Wednesday, October 1, 2014 Tishri 7, 5775
By:
Adin Even-Israel Steinsaltz
The start of the New Year, the month of Tishrei, is full of holy days, among them four foundational ones: Rosh Hashanah, Yom Kippur, Sukkot and Simchat Torah-Shemini Atzeret. They are as different from one another as possible. Yet, we may also think of all four as two pairs of two. The first two -- the day of memory and...
Comment0
By:
When students come to Hillel of Greater Philadelphia seeking advice on how to handle a conflict between class and observing the High Holidays, Rabbi Howard Alpert said he advises them on how to discuss the issue with their professors, but he himself avoids intervening. His reasoning is that when a student has to explain such an absence to faculty it...
Comment0
And just the right flavor at Rosh Hashanah time
By:
Ethel G.Hofman
Rosh Hashanah is one of my favorite holidays. It means sweet desserts galore, when even the savory dishes, such as stuffed cabbage, are infused with a sweet-tart flavor. Sweetness is a symbol of hope that the coming year will be filled with happiness and fulfillment. For Ashkenazi Jews, the first foods eaten on Rosh Hashanah are apple wedges dip­ped in...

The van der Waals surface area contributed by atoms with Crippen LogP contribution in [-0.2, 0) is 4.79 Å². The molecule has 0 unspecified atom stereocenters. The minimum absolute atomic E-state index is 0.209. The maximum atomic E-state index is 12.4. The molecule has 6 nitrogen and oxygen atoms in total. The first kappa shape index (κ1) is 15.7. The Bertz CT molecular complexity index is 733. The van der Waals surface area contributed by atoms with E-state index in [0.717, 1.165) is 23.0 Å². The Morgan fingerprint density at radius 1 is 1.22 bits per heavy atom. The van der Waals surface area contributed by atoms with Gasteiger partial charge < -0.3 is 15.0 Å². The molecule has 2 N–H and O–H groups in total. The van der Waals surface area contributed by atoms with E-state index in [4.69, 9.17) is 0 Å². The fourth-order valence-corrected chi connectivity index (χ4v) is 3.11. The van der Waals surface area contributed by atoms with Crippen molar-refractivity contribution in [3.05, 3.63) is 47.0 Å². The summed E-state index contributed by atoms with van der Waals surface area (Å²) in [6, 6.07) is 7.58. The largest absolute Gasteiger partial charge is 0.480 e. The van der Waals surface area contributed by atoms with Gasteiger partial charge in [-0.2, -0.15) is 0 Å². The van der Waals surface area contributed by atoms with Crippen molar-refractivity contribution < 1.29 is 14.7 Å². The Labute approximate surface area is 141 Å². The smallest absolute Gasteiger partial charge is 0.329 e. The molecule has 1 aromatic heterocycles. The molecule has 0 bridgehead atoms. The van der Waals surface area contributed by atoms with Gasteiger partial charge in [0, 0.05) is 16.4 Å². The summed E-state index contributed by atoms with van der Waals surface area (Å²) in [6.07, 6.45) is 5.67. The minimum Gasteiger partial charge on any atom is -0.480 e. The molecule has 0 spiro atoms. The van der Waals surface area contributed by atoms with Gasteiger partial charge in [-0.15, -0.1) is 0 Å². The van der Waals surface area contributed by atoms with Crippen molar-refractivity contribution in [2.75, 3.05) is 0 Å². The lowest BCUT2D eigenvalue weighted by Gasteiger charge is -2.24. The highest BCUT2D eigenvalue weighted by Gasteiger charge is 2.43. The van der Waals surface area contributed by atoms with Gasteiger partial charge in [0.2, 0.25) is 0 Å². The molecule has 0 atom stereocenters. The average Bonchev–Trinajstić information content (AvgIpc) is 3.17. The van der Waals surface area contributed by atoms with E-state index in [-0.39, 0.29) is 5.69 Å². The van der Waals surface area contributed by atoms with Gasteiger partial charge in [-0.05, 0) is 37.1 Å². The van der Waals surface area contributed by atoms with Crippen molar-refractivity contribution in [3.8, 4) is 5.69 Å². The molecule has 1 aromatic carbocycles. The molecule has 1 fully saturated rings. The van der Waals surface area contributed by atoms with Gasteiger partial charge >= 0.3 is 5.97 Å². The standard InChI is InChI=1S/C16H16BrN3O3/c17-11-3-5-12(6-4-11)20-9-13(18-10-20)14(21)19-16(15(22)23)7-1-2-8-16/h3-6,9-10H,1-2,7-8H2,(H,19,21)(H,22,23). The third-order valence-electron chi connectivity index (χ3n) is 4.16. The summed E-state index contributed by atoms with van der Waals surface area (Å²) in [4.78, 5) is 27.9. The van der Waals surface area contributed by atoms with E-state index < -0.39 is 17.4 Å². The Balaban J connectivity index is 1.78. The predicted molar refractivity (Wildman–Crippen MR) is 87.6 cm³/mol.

Comment0
By:
Jamie Geller, Jewish Telegraphic Agency
So this is where it all comes together — all the thought, all the planning, the testing. And the tasting, of course — always the best part. In the coming year, may all of your meals be cooked to perfection — may nothing burn, nothing get soggy or fall apart. May it be a year of culinary delights and taste-bud...
Comment0
Jewish holidays are times for worship, family and, of course, food. Favorite dish­es handed down through generations are often mainstays on the menu. But whether you need help re-creating a fondly remembered family dish or you’re looking for ways to put your own stamp on holiday celebrations, Jane Cohen’s Jewish Holiday Cooking offers a world of possibilities. From traditional Ashkenazi...
Comment0

Advertisement

Advertisement

Advertisement